When you're building a Qlik Sense mashup, you have the option of including the selections bar, which is pretty awesome. The selections bar not only keeps track of and displays selections made, it has step back and step forward functionality to undo or redo selection changes, a search tool, and a drop down selections tool.

 

It's possible, however, that for whatever reason you may not want to use the selections bar, but you still want to give your users some control over selections.  The simplest way to do this probably is to include a clear selections button, as we do in quite a few of our mashups.  You can see how to do that in a previous post on this blog here - How to create a “clear selections” HTML button for your next mashup project.

 

But if you want to show a little more information on current selections, and give users a little more granular control over what selections they are clearing, you can build a custom selections bar.  I'm going to walk through building a very simple selections bar, and you can follow along and build on the idea, adding your own styling and customizing it even further.

custom_selections2.png

 

NOTE - I'm going to assume that you have some prerequisite knowledge of building a mashup. If you do not, here are a few links to get you started -

Qlik Sense Workbench. The visualization and Mash-Up Editor

Qlik Sense Mash-Up API Tutorials

Qlik Sense Help - Building Mashups

 

The first thing you need to do is actually get the selections currently made. You can do that like this -

 

app.getList("SelectionObject", function(reply){
  // STUFF TO DO IN CALLBACK
});

















 

 

That will get you the selection object as the reply. The rest of our code will go inside of the callback function, which will execute every time the selections change.  Now in the callback, we need to grab the DOM node we're going to use for the selections bar, and make sure it's clear of any previous content so that every time the callback function is called we are not appending duplicate content.

 

$selections = $("#selections");  //DOM node to append selections to
$selections.html("");  //Clear node of any previous selections
















 

 

Now comes the bulk of our code. We have to loop through the array of fields that have selections, and for each field that has selections, grab some variables, including the field name, number of selections made in field, the total values in the field, a string of the names of the values selected, and something called the selection threshold. If the number of selections is greater than the selection threshold, the selection object will not return the name of every value selected, so at that point we no longer display the names of the values selected, and instead display the number of selections. You could also choose to always display just the number of selections as well, instead of the names of the values selected. Here, I've chosen to display the names of values selected, when possible.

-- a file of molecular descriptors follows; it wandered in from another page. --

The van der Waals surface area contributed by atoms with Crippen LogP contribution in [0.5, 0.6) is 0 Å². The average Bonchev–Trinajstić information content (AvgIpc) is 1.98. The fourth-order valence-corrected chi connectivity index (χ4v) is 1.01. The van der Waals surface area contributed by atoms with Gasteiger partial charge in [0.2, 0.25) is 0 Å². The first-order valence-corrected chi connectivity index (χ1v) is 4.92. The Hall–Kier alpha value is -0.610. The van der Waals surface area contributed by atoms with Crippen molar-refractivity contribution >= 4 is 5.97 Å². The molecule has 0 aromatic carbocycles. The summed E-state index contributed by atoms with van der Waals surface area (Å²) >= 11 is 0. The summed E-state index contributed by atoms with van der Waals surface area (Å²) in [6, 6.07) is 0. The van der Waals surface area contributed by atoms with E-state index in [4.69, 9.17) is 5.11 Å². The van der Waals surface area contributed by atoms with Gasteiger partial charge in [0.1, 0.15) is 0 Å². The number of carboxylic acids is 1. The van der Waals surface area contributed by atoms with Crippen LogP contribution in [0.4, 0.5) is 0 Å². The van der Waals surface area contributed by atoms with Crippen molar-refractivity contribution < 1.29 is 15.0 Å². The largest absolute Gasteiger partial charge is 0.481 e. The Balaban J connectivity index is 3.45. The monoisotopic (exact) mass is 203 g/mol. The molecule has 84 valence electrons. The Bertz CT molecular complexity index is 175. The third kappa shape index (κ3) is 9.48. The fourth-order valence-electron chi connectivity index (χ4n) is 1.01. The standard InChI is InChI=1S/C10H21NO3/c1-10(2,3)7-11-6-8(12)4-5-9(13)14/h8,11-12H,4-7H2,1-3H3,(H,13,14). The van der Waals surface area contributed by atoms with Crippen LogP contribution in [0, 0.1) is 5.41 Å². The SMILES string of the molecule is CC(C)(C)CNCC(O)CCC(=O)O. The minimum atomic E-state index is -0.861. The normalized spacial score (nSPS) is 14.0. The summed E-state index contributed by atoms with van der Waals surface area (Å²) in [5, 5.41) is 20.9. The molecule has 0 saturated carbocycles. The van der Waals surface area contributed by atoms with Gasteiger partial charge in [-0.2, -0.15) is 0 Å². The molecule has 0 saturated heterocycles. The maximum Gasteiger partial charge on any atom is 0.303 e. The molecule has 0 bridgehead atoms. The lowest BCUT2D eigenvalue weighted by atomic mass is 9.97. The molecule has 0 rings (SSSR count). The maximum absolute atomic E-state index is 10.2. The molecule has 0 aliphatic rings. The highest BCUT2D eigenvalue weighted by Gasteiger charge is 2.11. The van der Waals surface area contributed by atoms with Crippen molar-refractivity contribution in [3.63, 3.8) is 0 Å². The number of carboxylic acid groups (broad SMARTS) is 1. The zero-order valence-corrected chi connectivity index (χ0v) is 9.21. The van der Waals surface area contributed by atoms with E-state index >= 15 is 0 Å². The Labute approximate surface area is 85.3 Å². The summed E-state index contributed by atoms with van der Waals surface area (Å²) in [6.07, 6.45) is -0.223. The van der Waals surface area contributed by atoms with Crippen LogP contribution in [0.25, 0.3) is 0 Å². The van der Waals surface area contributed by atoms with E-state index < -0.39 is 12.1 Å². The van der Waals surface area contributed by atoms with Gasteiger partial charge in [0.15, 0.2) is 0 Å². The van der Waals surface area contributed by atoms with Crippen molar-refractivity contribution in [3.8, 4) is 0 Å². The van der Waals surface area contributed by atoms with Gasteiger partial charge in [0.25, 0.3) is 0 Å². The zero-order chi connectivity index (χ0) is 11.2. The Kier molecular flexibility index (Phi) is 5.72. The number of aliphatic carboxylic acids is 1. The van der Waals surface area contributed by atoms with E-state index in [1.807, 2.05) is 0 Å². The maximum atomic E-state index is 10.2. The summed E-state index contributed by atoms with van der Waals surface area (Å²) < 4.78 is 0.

//Loop through array of fields that have selections
$.each(reply.qSelectionObject.qSelections, function(key, value) {

  var field = value.qField;  //The field name
  var numSelected = value.qSelectedCount;  //Number of selections in field
  var total = value.qTotal;  //Total number of values in field
  var threshold = value.qSelectionThreshold;  //Threshold in which to display a number count instead of each value
  var selectedStr = value.qSelected;  //When numSelected is less than or equal to threshold, a string of the names of each value selected


  //If numSelected is below or equal to threshold, show string of names of each value selected
  if (numSelected <= threshold) {
    var html = "";
    html += "<span class='selected-field-container' id='" + field + "'>";
    html += "<span class='selected-field'>" + field + ": </span>";
    html += selectedStr;
    html += " <span class='clear-field'>X</span>";
    html += "</span>";
    $selections.append(html);
  }

  // If numSelected is greater than threshold, show the numSelected of total values
  else {
    var html = "";
    html += "<span class='selected-field-container' id='" + field + "'>";
    html += "<span class='selected-field'>" + field + ": </span>";
    html += numSelected + " of " + total;
    html += " <span class='clear-field'>X</span>";
    html += "</span>";
    $selections.append(html);
  }

});
















 

 

Notice that I've include a span with class 'clear-field'.  We're going to attach an event listener to that, so that when that span is clicked, the corresponding field has its selections cleared.

 

//Event listener on .clear-field to clear that field's selections when clicked
$(".clear-field").click(function() {
  var field = $(this).parent().attr("id");  //Field associated with the .clear-field that was clicked
  app.field(field).clear();  //API method to clear the field
});
















 

And that's it.  I've attached a folder of the entire project where you can see all of the code, and you can place it into the extensions folder of Qlik Sense Desktop to see this in action and play around with it (you'll also need the Consumer_Sales.qvf if you don't already have it).